Critics of rock and metal love to cite presumed generational divides between bands and sounds as proof such music lacks the community of other genres experience. The crowd in Elevation said otherwise. As BTBAM thundered through “Revolution in Limbo” and “Fix The Error,” the now flashing white lights revealed a room comprised of people from all walks of life. Young metalheads with fire in their eyes lined the front row, while much older and more affluent fans sat at reserved tables in the wings. Between then was a melting pot of music fans as varied as any crowd you’re likely to find.
The only common denominator among fans of Between The Buried And Me, Car Bomb, and this corner of metal generally is a shared understanding that the people on stage are doing something special. Maybe they can’t covey what it is about metal that speaks to them specifically, but they are aware of that intangible thing that makes art matter. It’s a feeling you get when you experience something, either through creation or consumption, that alleviates the innate sense of loneliness settled in the pit of our soul.
You’ve probably wondered why you find yourself drawn to a song or group throughout your life. I wish I could explain it better. Maybe I don’t have to because you’re already aware of what I’m talking about, even if you don’t realize it. Sometimes you will find a lyric or mood that helps forge an obvious connection, but in my experience, those instances are rare. More often than not, those feelings are rooted in something unique to each song and group, not to mention the person.
In this instance, as best as I can figure, that thing is the inherently celebratory nature of BTBAM’s catalog. Regardless of themes or tempo, any era or song seems born of a natural curiosity for experimentation. Much like a painter working without a reference, the band’s music often feels plucked from the very ether of the universe. They are not making something as much as they allow themselves to be vessels for whatever sonic arithmetic the cosmos chooses to bestow upon us. Their ability to decode and translate that message may vary from release to release, but the mission itself never changes.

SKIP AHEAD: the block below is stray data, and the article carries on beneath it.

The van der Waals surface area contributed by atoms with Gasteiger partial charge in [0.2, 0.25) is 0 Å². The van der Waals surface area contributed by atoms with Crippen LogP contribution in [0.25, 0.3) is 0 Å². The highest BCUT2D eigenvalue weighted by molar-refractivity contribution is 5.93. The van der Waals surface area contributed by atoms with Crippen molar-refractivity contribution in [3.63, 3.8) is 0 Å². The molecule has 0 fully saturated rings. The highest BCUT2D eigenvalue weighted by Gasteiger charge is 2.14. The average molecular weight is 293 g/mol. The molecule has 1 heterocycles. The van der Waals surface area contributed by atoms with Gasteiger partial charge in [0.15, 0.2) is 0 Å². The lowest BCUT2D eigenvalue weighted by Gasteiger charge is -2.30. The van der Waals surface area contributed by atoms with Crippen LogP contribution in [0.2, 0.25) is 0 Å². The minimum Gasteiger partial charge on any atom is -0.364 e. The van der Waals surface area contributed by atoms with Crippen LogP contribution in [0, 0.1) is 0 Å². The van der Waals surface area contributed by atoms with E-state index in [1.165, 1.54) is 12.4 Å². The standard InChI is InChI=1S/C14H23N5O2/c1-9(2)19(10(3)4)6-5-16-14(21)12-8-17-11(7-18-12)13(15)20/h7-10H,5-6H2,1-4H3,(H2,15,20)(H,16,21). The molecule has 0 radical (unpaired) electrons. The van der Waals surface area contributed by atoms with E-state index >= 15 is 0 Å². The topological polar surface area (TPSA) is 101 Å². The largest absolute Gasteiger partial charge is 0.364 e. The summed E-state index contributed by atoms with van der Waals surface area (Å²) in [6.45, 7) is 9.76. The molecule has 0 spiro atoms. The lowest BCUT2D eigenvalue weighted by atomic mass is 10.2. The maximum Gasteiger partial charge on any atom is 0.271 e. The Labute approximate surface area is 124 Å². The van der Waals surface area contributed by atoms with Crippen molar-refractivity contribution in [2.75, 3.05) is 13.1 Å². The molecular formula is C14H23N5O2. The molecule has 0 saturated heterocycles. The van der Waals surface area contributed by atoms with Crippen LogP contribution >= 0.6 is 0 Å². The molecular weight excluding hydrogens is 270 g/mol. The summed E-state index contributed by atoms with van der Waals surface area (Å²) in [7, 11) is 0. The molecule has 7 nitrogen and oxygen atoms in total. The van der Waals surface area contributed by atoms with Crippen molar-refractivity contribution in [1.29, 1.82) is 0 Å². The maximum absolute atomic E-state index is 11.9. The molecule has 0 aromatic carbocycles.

Standing in the back of the room that night, I couldn’t help reflecting on the legacy Between The Buried and Me had created. They’ve seemingly always been a shining star of the modern metal community, but the band finds themselves among an increasingly small group of peers each year. The pandemic could have easily pushed them out of music entirely, as it did many others, but the band doubled down on their commitment. Watching them masterfully execute complex songs while bouncing around stage proved their two years in isolation was anything but time wasted. I dare say the BTBAM of today is the best and most agile the group has been in a decade, and their passion for the craft has never been more evident.